NBC golf analyst Gary Koch competed on a pair of victorious USA Walker Cup Teams in 1973 and 1975 at The Country Club in Brookline, Mass., and the Old Course at St. Andrews in Scotland, respectively. Koch registered an overall record of 4-1-2.
Looking back, how special was the Walker Cup experience for you?
Koch: As an amateur, it truly is … the greatest honor that you can possibly have. The feeling of representing your country and the opening ceremony, it’s really special.
How were your nerves on the first tee?
Koch: Standing on that first tee, Vinny Giles was my partner in the foursomes, and I basically told him I can’t hit it off the first tee. You are going to have to hit the first drive. I was just that anxious and nervous. And he had played a couple of Walker Cups before. So he was fine [with it]. He said, ‘OK, I’ll hit it.’ Now the next time in 1975, I was actually OK. I teed off the first tee.
The 1973 team had some guys who aren’t as well recognized today. Did some of the elite amateurs in 1973 turn pro early?
Koch: It was an interesting time back then. [Ben] Crenshaw desperately wanted to play, but the way [PGA] Tour qualifying was set up, you really had to make a decision. The deadline for the Qualifying School was very early. He just said I can’t stay around. And we lost two or three other really good collegiate players, so we ended with a team – there were some names like Doug Ballenger and Mike Killian and Jeff Ellis, but if you had gone down the top 10, they certainly wouldn’t have been in the top 10 players in the country. But the USGA did a nice job of putting the team together. We had nice chemistry. We were fortunate to win.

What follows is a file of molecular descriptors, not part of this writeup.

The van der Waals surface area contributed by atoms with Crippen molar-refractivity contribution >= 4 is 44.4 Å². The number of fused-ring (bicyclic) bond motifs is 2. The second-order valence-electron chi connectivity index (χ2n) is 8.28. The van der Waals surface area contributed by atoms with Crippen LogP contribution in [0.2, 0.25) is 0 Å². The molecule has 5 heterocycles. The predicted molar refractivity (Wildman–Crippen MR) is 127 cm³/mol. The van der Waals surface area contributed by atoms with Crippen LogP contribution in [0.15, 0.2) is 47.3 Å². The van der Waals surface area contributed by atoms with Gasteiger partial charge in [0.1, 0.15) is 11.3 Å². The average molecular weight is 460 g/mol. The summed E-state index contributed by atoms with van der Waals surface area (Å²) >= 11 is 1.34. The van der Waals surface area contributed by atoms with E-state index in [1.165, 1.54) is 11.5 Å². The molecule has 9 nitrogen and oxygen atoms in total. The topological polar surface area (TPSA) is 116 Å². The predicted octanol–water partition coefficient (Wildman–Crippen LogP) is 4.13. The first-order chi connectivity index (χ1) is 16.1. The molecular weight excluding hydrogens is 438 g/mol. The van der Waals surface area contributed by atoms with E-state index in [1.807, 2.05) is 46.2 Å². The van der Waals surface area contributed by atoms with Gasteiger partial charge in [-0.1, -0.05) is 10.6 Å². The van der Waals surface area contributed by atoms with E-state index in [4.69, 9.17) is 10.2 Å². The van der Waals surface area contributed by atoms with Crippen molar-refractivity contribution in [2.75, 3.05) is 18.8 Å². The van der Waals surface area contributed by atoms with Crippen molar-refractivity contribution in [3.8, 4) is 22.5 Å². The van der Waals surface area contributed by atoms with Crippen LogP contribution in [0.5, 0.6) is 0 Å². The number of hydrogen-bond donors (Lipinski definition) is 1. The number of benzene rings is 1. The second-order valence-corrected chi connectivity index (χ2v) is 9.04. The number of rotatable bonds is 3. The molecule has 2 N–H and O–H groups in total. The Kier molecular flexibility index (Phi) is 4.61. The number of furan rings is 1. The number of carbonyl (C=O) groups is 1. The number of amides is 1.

What’s your best Walker Cup memory?
Koch: The opening ceremony is just something you will never forget. Then in my next one [in 1975], I got to play at St. Andrews. The opening ceremony was on the steps of the Royal and Ancient [clubhouse]. I still have a lot of photos of those two [Walker Cups]. I look at them quite a bit. A lot of the guys from my 1975 team, I still see. Curtis Strange, Jay Haas, Craig Stadler … a lot of those guys I see quite often. We still talk about those days.